Thursday, December 8, 2016


Part of the Pinnacles, Carrizo Plain,
Central Coast Range Tour

“There’s a gravesite I try to get to every time I come down this way.”  My explorer buddy John pointed at his iPhone and showed me the X labeled “grave” on the displayed topo-map.  “I know it’s out here somewhere.”

We were trundling over square-cornered dirt roads on the western edge of the San Joaquin Valley.  We squeezed along between the edge of a pistachio orchard and a barbed wire fence on a pair of ruts well suited for his Toyota 4-Runner.  Across the fence, a vast flat, dry surface sloped slightly toward the rise with some prominent sandstone outcrops.  Through an open gate, we followed the road, monitoring our position on his mobile devise.  With a degree of anticipation, we seemed to be moving closer to the X.  Shortly, however, our route curved west-southwest and the grave’s location slipped behind us on the display.

“Always seems to happen this way,” he said, cranking the 4-Runner around.

“Why would there be a grave marked on the map in this desolate edge of Kern County?” I asked.  “I mean, its like we’re in the middle of nowhere.”

In the late 1700s, a most vaunted north-south California route was the King’s Highway – El Camino Real.  It served as the link between the missions and presidios established by the Spaniards who settled California intent on cultivating its fertile coastal valleys and Christianizing those peoples who’d sparsely populated the region for millennia.  Coursing from San Diego to the San Francisco Bay and beyond to Sonoma, the Camino brought commerce and trade to the missions and ranchos and a degree to government oversight and security to the missionaries and ranchers.

Some folks, however, weren’t particularly enamored with all the scrutiny that security brought, and an alternate south/north trail from San Pedro to about present day Oakland provided an attractive alternative: El Camino Viejo.  Travelers followed a path across desolate playas and dry hills to get to where they were going.  Some made it.  Some did not.

Back toward the gate, we spotted a set of ruts splitting off in a northeasterly direction, dropping into and out of an arroyo.  I hopped out of the truck to connoiter a bit.  Parallel to our former route, another set of tracks, nearly covered in sage and cattle poop headed west.  The big Toyota eased across the range toward a rocky outcrop.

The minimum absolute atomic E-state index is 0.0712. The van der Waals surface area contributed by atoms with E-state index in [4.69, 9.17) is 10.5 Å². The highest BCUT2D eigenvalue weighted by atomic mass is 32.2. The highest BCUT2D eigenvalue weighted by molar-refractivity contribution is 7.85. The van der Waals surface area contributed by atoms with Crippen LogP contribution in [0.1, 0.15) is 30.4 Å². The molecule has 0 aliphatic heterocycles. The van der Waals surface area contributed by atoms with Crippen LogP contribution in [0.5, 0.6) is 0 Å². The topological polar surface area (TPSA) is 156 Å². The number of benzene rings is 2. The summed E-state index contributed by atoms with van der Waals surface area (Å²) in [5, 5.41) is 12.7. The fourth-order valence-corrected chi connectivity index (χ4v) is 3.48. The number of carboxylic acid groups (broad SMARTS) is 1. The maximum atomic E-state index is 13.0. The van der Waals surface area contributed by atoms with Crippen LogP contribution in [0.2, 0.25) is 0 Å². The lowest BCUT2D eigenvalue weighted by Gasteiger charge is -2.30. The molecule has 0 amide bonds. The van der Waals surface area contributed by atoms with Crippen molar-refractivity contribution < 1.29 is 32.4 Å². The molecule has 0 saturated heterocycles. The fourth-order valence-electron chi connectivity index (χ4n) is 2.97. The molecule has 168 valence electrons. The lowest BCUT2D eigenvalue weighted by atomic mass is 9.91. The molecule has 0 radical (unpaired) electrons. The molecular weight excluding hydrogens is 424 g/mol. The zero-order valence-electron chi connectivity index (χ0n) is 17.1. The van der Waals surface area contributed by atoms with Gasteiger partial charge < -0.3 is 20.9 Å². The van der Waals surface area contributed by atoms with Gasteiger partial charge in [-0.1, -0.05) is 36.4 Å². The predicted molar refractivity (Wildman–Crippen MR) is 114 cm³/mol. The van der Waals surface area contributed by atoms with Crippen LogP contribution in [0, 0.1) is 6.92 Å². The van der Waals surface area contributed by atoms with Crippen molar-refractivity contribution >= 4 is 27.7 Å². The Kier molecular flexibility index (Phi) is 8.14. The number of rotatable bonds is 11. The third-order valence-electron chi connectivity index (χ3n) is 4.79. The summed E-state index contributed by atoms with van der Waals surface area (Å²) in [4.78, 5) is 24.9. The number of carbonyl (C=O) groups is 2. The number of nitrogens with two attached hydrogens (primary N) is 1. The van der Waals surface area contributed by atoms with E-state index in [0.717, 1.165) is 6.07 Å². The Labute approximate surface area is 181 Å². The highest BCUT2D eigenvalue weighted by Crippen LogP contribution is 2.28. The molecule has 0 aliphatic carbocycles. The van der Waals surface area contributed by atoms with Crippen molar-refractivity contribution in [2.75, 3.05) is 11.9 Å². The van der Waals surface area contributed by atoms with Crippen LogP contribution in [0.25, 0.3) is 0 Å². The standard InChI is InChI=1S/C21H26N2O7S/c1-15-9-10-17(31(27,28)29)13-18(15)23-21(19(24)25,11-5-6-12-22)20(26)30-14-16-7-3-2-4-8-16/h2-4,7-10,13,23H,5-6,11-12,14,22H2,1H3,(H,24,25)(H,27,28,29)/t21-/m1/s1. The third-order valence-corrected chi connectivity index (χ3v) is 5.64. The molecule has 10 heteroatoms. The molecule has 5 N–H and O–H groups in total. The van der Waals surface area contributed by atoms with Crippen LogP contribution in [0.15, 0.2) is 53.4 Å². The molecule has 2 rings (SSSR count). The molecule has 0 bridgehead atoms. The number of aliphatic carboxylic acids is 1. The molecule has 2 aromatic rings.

“Point of Rocks,” John said pointing through the windshield.  “That was a promontory along the old El Camino Viejo.  It’s what folks aimed for as they came from the south across Antelope Valley.”
We’d traversed about a quarter of a mile when the road bended north, skirting the edge of the hills just below the rock outcrops.  In the near distance we came across an ancient fenced rectangle measuring, perhaps, six feet by eight. 

Disembarking we approached the enclosure.  Six rough-hewn post were firmly planted in the ground and probably had been for well over a hundred years.  Some sort of greasewood plant grew inside bigger and more robust than any flora we’d seen out this way.  There was no marker. 

An examination of the set of topographic maps we both have on our devises did not indicate the presence of a string of graves along the presumed route of El Camino Viejo.  But, surely, just as history tells us happened during the next century along the Oregon Trail, there must be more.  Why were those sites left unmarked only to be lost?  Where might we learn about the soul who belonged to whatever lay beneath the greasewood and when or how or why this person’s completed journey ended here?  Why was this grave protected and not the others?  There must be others.

After some chin scratching, a few “I wonders” and a short hike to the top of a nearby rise where we could make out the northerly route of our alternate Camino, up toward Sunflower Valley and along the base of the Pyramid Hills, we returned to our vehicle content, knowing that a successful exploration may answer the question asked, but creates more questions to examine.  Such was today’s adventure.

© 2016
Church of the Open Road Press

No comments:

Post a Comment